Just like that eight years flew by since our wedding. When I reflect, I am glad the guests had a good time, but it was a absolute relief when it was over. Funnily, looking back, it was one of the heaviest lows of our relationship. And honestly, at the end, I knew it had very little to do with us at all and so it was easy to move on and leave it behind. The Honeymoon was very much a celebration for that the wedding was over. I spent a lot of time on that Honeymoon boat thinking “thank god it’s over”. I think about that sometimes and I am no longer ashamed to be open about how toxic the entire process was. Trying to make the most of it and have good attitude doesn’t mean it wasn’t toxic and harmful. Like everything, it was a leanring opportunity and I chose to build myself up from it. Now nobody gets to draw lines in the sand for me about what I want or don’t want in my life and I don’t give a damn if they’re mad about it. It is freeing and I wish I had learned it earlier.
But our relationship is what always brings a smile to my face, and that’s been going on for twenty years. Jeremy is my best friend. When I think back through our relationship, it’s the moments he showed up for me and is always fulfilling my need instead of what he thinks I should need. That kind of consideration for who I am is just an absolute treasure and I thank God for crossing our paths. But Jeremy has always been himself – and I have never wanted to change it. I try to meet his need where he is at. Being forced to hide my relatioship with him for 10 years gave us a different perspective on what the relationship is. Like other things, when handed an obstacle like that, we chose to grow through it, despite the obstacle. And while we have been through and navigated an awful lot together – what I appreciate most about our relationship is that we didn’t lose ourselves in the process of partnership. Khalil Gibran’s rendition of what it feels like – It’s spot on.
Let there be spaces in your togetherness,
And let the winds of the heavens dance between you.
Love one another but make not a bond of love:
Let it rather be a moving sea between the shores of your souls.
Fill each otherâ€™s cup but drink not from one cup.
Give one another of your bread but eat not from the same loaf.
Sing and dance together and be joyous, but let each one of you be alone,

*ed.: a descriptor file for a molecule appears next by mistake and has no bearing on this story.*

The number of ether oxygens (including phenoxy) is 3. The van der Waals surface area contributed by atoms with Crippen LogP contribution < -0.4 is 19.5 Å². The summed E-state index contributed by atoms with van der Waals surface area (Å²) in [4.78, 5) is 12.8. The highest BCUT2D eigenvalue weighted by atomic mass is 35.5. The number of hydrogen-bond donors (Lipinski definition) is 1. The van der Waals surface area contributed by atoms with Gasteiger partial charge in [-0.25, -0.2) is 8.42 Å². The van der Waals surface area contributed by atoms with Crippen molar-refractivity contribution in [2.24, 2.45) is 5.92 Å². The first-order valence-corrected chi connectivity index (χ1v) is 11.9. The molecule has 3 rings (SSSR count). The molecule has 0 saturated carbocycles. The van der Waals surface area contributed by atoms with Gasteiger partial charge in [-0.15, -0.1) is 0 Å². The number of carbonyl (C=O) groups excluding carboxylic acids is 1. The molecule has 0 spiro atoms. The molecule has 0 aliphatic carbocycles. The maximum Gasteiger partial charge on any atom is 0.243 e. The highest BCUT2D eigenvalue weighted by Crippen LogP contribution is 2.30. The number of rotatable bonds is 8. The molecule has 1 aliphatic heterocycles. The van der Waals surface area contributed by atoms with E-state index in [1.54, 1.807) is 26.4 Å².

Even as the strings of a lute are alone though they quiver with the same music.
Give your hearts, but not into each otherâ€™s keeping.
For only the hand of Life can contain your hearts.
And stand together, yet not too near together:
For the pillars of the temple stand apart,
And the oak tree and the cypress grow not in each otherâ€™s shadow.
– Khalil Gibran
I look forward to all the time we have left together. I hope it’s many many years and we die old wrinkled raisins – but the time we have had has been so sweet and fulfilling so far it almost seems impossible to have it this good. In my younger years, marriage always put me off because the examples I had didn’t like they were worth pursuing. Why waste that much time an effort to set myself up to barely scrape by and be miserable? Like many things, it looked like yet another way to squash many women into unsatisfying roles. I still remember someone had given me a Joyce Meyer-related religious disc and the first track was of a woman spinning her husband and children’s complete disrespect of her time, efforts, and inherent value into a toxic martyrdom trope of “God has given you the opportunity to serve! Your role in the family is that you get to do laundry for beautiful children, and get to serve dinner to a hardworking husband, and get to put aside any of your needs!” and I nearly threw that CD into the traffic as I drove down the highway. This woman was talking about her own life. I knew at every crossroads like that I could become the bitter person who expects others to also bend to the toxicity because they did and how dare anyone else choose not to give up themselves for others. …Or I could be genuinely happy with my life and pursue a path of loving kindness for the person that I was – and in turn be able to love others for who they were not what I expected them to be. I still maintain that I’d be an unmarried happy singleton for the rest of my life if not for Jeremy’s persistent, consistent, and loving care for me – without losing himself in the process or expecting me to change into a different person. He showed me that social structures are not important in the face of real, demonstrated, commited love. That is the magic of my husband! I want to celebrate it forever – because I actually felt valued and loved for the person I was. I hope to make him feel that way for the rest of his and my life. ♥